Mets third baseman Brett Baty leads off during a minor-league spring training...

Mets third baseman Brett Baty leads off during a minor-league spring training game against the Astros on April 27, 2021 at FITTEAM Ballpark of the Palm Beaches in Palm Beach, Fla. Credit: Four Seam Images via AP/Mike Janes

ATLANTA — The Mets are calling up one of the top prospects in baseball, thrusting into middle of a pennant race a fast-climbing, big-hitting potential impact player — no, not that one, the other one.

Third baseman Brett Baty will join the Mets on Wednesday, sources told Newsday. He was on his way to Atlanta on Tuesday but wasn’t going to get there in time for first pitch, so they opted to wait an additional day to activate him.

When Luis Guillorme landed on the injured list with a strained left groin on Monday, the Mets chose not to promote Baty, 22, because they viewed him as not ready for the majors, particularly defensively, a person familiar with their thinking said at the time. They also sought someone who could play elsewhere in the infield, so they decided on Deven Marrero, who started at third against Atlanta on Tuesday night.

But now Eduardo Escobar also is likely headed to the IL on Wednesday, a source said, due to the discomfort in his left side. That made the need at third base more desperate.

So it is time for Baty (pronounced bait-ee, not bat-ee). He is widely considered the Mets’ No. 2 prospect behind catcher Francisco Alvarez. And he will be the highest-ranked prospect to debut for the Mets since Pete Alonso in 2019.

Alonso and Baty worked together during spring training and have stayed in touch since.

“Hopefully, we'll be together again soon and, hopefully, we'll be playing on the same field together soon,” Baty told Newsday’s Roger Rubin last week. “For now, it’s on me to show I can perform at the highest level.”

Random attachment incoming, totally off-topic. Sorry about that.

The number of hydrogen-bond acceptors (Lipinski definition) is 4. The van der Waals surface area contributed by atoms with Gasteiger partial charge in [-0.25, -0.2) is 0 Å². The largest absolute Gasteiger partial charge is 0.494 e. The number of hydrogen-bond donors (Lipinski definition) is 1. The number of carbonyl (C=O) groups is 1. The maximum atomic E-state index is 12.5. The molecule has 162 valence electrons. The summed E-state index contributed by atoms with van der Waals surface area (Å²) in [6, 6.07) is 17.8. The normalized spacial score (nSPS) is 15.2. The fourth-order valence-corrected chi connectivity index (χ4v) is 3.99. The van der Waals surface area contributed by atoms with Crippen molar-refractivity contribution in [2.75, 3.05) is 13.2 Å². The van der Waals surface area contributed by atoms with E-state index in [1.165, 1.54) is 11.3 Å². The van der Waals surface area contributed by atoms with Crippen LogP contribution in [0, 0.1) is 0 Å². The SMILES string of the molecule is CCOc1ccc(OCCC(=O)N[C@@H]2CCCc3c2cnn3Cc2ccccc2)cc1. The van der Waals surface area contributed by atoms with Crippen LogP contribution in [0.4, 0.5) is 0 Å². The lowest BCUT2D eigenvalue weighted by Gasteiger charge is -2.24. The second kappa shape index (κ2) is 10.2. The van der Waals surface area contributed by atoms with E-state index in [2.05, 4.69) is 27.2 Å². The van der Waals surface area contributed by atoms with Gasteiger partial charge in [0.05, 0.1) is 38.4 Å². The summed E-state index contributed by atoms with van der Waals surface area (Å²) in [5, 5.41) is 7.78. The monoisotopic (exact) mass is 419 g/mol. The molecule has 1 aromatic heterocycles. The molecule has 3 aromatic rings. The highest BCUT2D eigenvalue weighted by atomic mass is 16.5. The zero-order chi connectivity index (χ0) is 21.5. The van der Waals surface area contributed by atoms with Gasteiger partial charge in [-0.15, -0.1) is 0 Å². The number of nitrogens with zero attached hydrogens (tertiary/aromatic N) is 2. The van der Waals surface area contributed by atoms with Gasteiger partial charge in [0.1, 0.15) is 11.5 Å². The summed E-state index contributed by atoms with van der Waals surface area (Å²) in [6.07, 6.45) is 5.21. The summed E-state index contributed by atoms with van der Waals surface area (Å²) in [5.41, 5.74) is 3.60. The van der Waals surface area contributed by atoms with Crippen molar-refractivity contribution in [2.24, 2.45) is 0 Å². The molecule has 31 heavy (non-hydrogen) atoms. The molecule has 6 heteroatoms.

A lefthanded hitter and righthanded thrower, Baty was the Mets’ top pick in 2019, their first draft choice under then-GM Brodie Van Wagenen. His rapid rise from Austin, Texas, high schooler included a professional debut in 2019, time at the pandemic-induced alternate training site when there was no minor-league season in 2020 and a strong showing with High-A Brooklyn and Double-A Binghamton in 2021.

He spent most of this season back with Binghamton, slashing .312/.406/.544 with 19 homers and 59 RBIs in 89 games. After the Mets promoted him to Triple-A Syracuse last week, he hit .364 (with no extra-base hits) in a half-dozen games.

The Mets have had Baty dabble with leftfield, too, so he brings a small degree of defensive versatility.

In calling up Baty, the Mets passed on Mark Vientos, a corner infielder whose time at third base — historically his primary position — greatly decreased in recent weeks. He has hit very well with Syracuse this year.  

Escobar’s situation has become increasingly strange since he was pulled mid-game due to injury Friday night. He was out of the starting lineup for two games, then returned Monday but was clearly uncomfortable at times.

The Mets had hoped he would avoid the IL but manager Buck Showalter became concerned after watching him Tuesday afternoon, triggering his removal from the initial lineup. Showalter called Escobar “playable in certain capacities” and said the Mets were “kind of nearing that point” of needing to make an IL call.

“After the workout out there, I don’t think it was a good idea to run him out there and maybe run the potential of hurting him to the point where it might be long-term,” Showalter said. “We gotta get our arms around what we want to do with this. We thought it was heading the other direction [of healing], but today kind of showed that it might not be.”

Since the Mets had yet to officially announced their plans, Showalter declined to discuss Baty in any context. But he made it easy enough to read between the lines.

“Why don’t you let me think about that and we can talk about it tomorrow?” he said. “Once I’ve given it some consideration.”